Tuesday, October 26, 2010

HALLOWEEN 1992: Patron Saint of Oktoberfest

With a light sprinkle of snow dusted across their rooftops the buildings at Sarah Lawrence looked even more like something out of the book of Grimm’s Fairy Tales my mother had given me. I felt like I had been transported not only from California to New York, but to another dimension where I might just be able to break the limb off of a tree and eat it like a candy cane, or there would be, around the next corner, a woman with an eye in her forehead that never slept; or maybe I would grow wings and fly away.

Also, we could drink until 4am, instead of 2am, and none of the bars asked for I.D. and this was truly magical. On Fridays there were dances in Bates auditorium. Outside the Cafeteria’s high square windows glistened with frost in the moonlight, but inside there were sweaty students dancing in the dark. At the back of the auditorium a doorway led to the area usually reserved only for faculty dining. Now, it was the beer room, where every Friday there was a keg with free beer. I preferred wine, but I couldn’t really turn down free beer. It was like that old bluegrass song..."with a lake of gin we can both jump in and buzzing bees in the cigarette trees, lemonade springs where the bluebird sings on the Big Rock Candy Mountains." It was heaven.

Following a path that led through the grass, or in winter the snow, I would cross Westlands lawn and cut through the lobby where red oriental carpets lay over the hardwood floors, and the light was always lowish, as if it were a drawing room in a Jane Austen book. As if Mr. Darcy were going to arrive at any moment and we had better keep our voices down. There was a broad wooden staircase, also carpeted, that led up to the faculty offices. And then another set of double doors in front, leading to another expanse of lawn or snow and another path past the theatre, the pub, under the wisteria-laden trellis-lined walkway and finally down to Mead Way which led into Bronxville.

On this night, I had dressed as a St. Pauli Girl for Halloween. Not Sleeping Beauty, or Little Three-Eyes, or Elizabeth Bennett, but a beer maiden. I even had a six-pack of St. Pauli Girl Beer with me, and I poured it into the Steins I had found at the Bargain Box in town, and offered it to the cutest boy in the room. After all, Harry had officially broken up with me, I was free to flirt with whomever I chose. Harry had come to the party early to help set up the table he had built. I was impressed that he knew how to build a table. I had never known anyone else who could build a table. I ran my fingers over the table, hating it. I hated this dorm too because it was where he had met HER. And yet here I was at HER Halloween party like a frigging ninny, pretending I didn’t care.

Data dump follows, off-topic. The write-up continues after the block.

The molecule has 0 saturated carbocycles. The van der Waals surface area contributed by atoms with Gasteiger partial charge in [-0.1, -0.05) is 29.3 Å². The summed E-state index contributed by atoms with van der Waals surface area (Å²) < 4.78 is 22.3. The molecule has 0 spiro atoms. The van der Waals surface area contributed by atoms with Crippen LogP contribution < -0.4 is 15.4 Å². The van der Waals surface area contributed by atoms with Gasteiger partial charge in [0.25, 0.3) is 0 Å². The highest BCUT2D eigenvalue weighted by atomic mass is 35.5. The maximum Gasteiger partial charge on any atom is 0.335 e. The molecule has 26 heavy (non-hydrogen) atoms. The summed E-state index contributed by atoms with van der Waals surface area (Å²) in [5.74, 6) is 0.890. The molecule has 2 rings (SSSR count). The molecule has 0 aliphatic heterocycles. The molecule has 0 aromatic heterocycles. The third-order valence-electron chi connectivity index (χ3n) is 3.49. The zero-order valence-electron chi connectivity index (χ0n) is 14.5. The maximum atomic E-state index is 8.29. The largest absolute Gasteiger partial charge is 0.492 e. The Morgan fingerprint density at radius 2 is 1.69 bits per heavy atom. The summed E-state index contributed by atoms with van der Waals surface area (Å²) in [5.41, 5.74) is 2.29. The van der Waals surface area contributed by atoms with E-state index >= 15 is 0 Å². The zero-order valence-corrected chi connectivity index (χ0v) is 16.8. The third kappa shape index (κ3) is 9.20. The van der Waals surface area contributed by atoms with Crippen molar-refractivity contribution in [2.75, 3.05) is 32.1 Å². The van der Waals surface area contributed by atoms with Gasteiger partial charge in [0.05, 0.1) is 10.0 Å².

“You look so cute,” SHE said, with a shy demeanor I couldn’t imagine was honest.

“You too,” I told her. She was dressed as a ghost with a sheet over her.

I was sure Harry was coming back to her room later, but he had left when he saw me. Like he ought to. It wasn’t HER fault. He was my boyfriend, she was just an acquaintance, I reasoned. She had no loyalty to me.

“Do you want a beer?” I asked her.

“No, I’ve got some punch. Do you want some punch?” She said.

I was probably going to regret it but I took the punch. Wine and beer don’t mix well, but I couldn’t say no. When I turned around, punch in one hand, stein in the other, Dan was standing there looking like the answer to my prayers in a costume that looked vaguely Shakespearian. If I could catch a guy who I thought was better looking than Harry, who I thought was more talented, or more popular than Harry, I thought it would make me feel better. I thought it would indeed make me better.

“Hey, can I offer you some St. Pauli Girl,” I said, holding the stein up next to my overflowing cleavage.

He laughed. “Sure.”

I handed him the beer and then I saw April and some foreign girl whose name I don’t remember walk in wearing pumpkins on their heads. All eyes turned to them. They had carved two pumpkins clean with jagged eyes, mouth, and nose cut into the face and were wearing them with black suits like the rider in Sleepy Hollow. Good idea. Damn them.

The party went on, more people came and went and I didn’t talk to Dan again, although I observed that he still had my stein. When there was no one else left except me and HER and the two pumpkin heads, I set out across the lawn, following a path through the icy grass and piles of dead leaves.

“Dufflyn…” I heard him before I saw him.

At the bottom of the stairs leading down to the auditorium Dan stood swaying and calling my name. He was still holding the stein.

“I belive you have my cup,” I slurred, and I skittered down the steps, one hand on the rail, one hand still grasping the other stein, barreling toward him.

He laughed and stretched out a hand for me to steady myself with. I liked that he was amused by me. I couldn’t see how pathetic I was, standing there not wanting to release his huge calloused hand from mine, some awful Madonna re-mix thumping through the Bates walls.

“Do you want to dance? “ I said, “Lets go dance.”

“We can dance right here,” he said, putting his arms around me and leaning his tall skinny frame over to rest his chin in the cradle of my neck, each of us gripping a stein behind the other’s back. He was drunk, I thought. He had to be drunk.

And we stood like that, swaying to whatever song came on for a long long time, not minding the beat, nearly asleep as the dawn broke over our shoulders.

EXERCISE: 1) write a detailed description of a place from your childhood that has a resonance for you. Include all the senses with special attention to setting. 2) Now, set a scene in that place. In the scene someone should be in denial and trying to break through. Use dialogue, action, and thoughts of at least one of the characters.


  1. So, evidentally, the beer and punch worked!